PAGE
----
1001 Nights at the Coffee Cartel

February 16, 2019

Running a reading series is a largely thankless task: “Gratitude has no memory.” In general, poets want a place to read, but few are willing to do the work of curating and serving as on-site moderators. Given the amount of work involved, it’s no surprise that most reading series outside of those funded on college campuses don’t last longer than two or three years. The ones that do tend to be based at bookstores, but while those retail outlets are showing more resilience than might be anticipated as individually owned economic entities, the Great Recession certainly impacted the possible continuity of reading series that began in the last century and are still going today.

One reading series that crossed that divide was run by Jim DOANE and the late Larry Colker at the Coffee Cartel in Redondo Beach (the same beach town rhapsodized about by Patti Smith). Twenty years of weekly readings (with only a few off nights) came close enough to breaking the four-digit mark of total presentations to justify the title of a retrospective anthology: 1001 Nights; Twenty Years of Redondo Poets at Coffee Cartel 1998-2017. Not every poet who gave memorable readings at the Coffee Cartel appears in the volume. Richard Garcia, for instance, who is one of the very best poets now working in the United States and whose work preeminently deserves translation into at least a score of languages, doesn’t have a poem in this volume.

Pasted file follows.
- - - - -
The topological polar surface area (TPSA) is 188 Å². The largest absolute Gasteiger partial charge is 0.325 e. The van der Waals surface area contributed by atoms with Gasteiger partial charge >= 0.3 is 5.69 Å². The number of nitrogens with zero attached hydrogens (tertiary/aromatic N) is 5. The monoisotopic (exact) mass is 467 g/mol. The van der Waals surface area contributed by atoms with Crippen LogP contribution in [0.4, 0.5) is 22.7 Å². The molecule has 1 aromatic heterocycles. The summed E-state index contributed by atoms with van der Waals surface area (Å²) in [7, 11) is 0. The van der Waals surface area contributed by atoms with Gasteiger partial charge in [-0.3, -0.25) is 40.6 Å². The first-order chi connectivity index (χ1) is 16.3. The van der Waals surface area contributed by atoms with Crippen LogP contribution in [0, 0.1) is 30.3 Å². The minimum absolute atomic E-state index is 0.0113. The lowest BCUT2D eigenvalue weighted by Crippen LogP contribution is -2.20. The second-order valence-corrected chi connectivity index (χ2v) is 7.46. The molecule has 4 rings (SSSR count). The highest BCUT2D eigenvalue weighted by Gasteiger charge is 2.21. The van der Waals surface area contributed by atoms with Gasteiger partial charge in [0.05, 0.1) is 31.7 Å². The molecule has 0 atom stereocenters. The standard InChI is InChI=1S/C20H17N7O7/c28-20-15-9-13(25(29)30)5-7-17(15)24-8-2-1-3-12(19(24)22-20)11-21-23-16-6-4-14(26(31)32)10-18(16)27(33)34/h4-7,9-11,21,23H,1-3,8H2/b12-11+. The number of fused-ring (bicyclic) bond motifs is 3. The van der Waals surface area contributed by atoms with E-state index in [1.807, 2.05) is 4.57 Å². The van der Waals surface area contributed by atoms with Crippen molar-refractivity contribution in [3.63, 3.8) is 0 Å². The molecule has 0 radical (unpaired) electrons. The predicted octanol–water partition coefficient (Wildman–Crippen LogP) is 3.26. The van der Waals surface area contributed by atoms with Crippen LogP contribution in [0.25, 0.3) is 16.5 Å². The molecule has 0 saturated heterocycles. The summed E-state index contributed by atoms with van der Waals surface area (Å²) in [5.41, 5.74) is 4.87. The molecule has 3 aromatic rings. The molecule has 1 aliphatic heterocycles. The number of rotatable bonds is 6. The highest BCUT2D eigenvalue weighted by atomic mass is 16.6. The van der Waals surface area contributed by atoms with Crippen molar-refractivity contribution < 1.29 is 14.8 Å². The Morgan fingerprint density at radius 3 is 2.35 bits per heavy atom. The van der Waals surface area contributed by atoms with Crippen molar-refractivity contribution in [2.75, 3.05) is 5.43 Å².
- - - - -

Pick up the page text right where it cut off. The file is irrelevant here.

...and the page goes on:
As a culminating gesture, however, the poetic heroes of the Coffee Cartel sifted through nominations of poems read at the series by a couple dozen poets who are primarily working in Southern California, and this book serves as yet another piece of evidence to confirm the ongoing vitality of a regional renaissance in American poetry that began in 1948, with Grover Jacoby’s first editorial project, Recurrence.

Ellen Bass, Michelle Bitting, Laurel Ann Bogen, Lynne Bronstein, Elena Karina Byrne, Helene Cardona, Brendan Constantine, Amelie Frank, Jessica Goodhart, Donna Hilbert, Elizabeth Iannaci, Charlotte Innes, Suzanne Lummis, Rick Rupert, Sarah Maclay, Ellen Maybe, Michelle Mitchell-Foust, Bill Mohr, Jim Natal, Kim Noriega, Judith Pacht, Candace Pearson, Cece Peri, Marilyn N. Robertson, Beth Ruscio, Cathie Sandstrom, Gerard Tarnat, Joan Jobs Smith, David St. John, Kevin Patrick Sullivan, Paul Suntup, G. Murray Thomas, Lynne Thompson, Carine Topal, Fred Voss, Pam Ward, Charles Harper Webb, Hilda Weiss, Cecilia Woloch, Nancy Lynee Woo, Tim Xonnelly, Brenda Yates, and Mariano Zaro.

Many of these poets will be familiar to readers who have copies of anthologies such as GRAND PASSION and WIDE AWAKE, as well as STAND UP POETRY. Only four of them, however, appeared in my 1985 anthology, POETRY LOVES POETRY. As editor, I am the only poet to appear in 1001 Nights to appear in THE STREETS INSIDE: TEN LOS ANGELES POETS (1978). I am happy to report, though, that many of the other poets in that volume (which is so scarce that not even rare book dealers seem to have a copy of it) are still alive and working: Eloise Klein Healy, Holly Prado, Harry Northup, Deena Metzger, Kate Ellen Braverman, Peter Levitt, and Jim Krusoe, though Jim works only as a novelist and short-story writer now.

NOTE: Jim DOANE’s last name is capitalized because every time I type it, the word comes out “Diane.” No matter how often I correct it, it changes his last name to “Diane.” No doubt there is some way to override this spelling mechanism, but I wonder what it is about a system that cannot recognize and defer to the person doing the work.